there is this old man, right. and his wife passes away and he can’t get over the grief of her
death so takes her cremated ashes and puts them inside of a mason jar and he takes that
thing with him everywhere he goes, except the fact that he never really goes much of
anywhere. he just sits around the house with the mason jar beside him on the couch
and he watches repeat episodes of the price is right and let’s make a deal and wheel
of fortune and just game shows all day long and his eyes twinkle at the success of the
people on the television screen and he turns to his wife’s ashes and he says “oh my lord, helen – did you see that? that man just won 50,000 big ones.” and helen, of course, says
nothing, because she is just a mason jar but not the way our old man sees it. he sees this as his only opportunity to hold onto the love of his life. the best way he can keep her alive without actually keeping her alive and god damnit, there’s not always something out there that you have to go seek out and find. yes, it’s important to meet people and see new places and gain new experiences but every single minute of this life is a new experience and sometimes you just find one you like, and sometimes that one that you like is the one where you and your loved one sit on the couch and watch game shows together. and after 50 years of that, that is the only life you need. that simplistic idea of home and safety, those paintings on the wall collecting dust and that water stain on the ceiling that’s been there forever are what you’ve made and that person you are with is the one that you give to. that’s fine. be like the old man. build a boat from scratch and then sail it until it gives out. no one ever talks about laughter at a funeral but it does exist. it should exist. this is all just a glimpse at what could happen and it passes so fucking fast so you have to take a minute to look around and see where you’re at and when you are and maybe who you are if you can swing the time but it moves fast and it’s all about saying goodbye to things and sometimes doing what you can so that you don’t have to say goodbye.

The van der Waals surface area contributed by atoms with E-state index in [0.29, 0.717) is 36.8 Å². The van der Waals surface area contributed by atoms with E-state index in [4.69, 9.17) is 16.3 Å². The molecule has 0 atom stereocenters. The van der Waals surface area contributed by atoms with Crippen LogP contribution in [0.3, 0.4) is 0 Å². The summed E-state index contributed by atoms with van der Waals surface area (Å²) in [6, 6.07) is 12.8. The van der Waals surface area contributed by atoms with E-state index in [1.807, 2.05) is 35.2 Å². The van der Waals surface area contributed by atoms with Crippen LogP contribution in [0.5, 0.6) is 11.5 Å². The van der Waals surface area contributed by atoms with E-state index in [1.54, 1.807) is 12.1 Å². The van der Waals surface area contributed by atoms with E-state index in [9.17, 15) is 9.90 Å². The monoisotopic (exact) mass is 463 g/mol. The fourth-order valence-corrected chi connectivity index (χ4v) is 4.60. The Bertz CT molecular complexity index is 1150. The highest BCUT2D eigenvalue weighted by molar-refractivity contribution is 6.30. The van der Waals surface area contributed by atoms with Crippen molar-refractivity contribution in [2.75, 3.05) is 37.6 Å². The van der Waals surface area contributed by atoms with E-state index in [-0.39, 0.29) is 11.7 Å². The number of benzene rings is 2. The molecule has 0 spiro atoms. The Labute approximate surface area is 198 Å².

Author: brice maiurro

Denver poet. Author of Stupid Flowers, out now through Punch Drunk Press.

5 thoughts on “LAUGHTER AT A FUNERAL”

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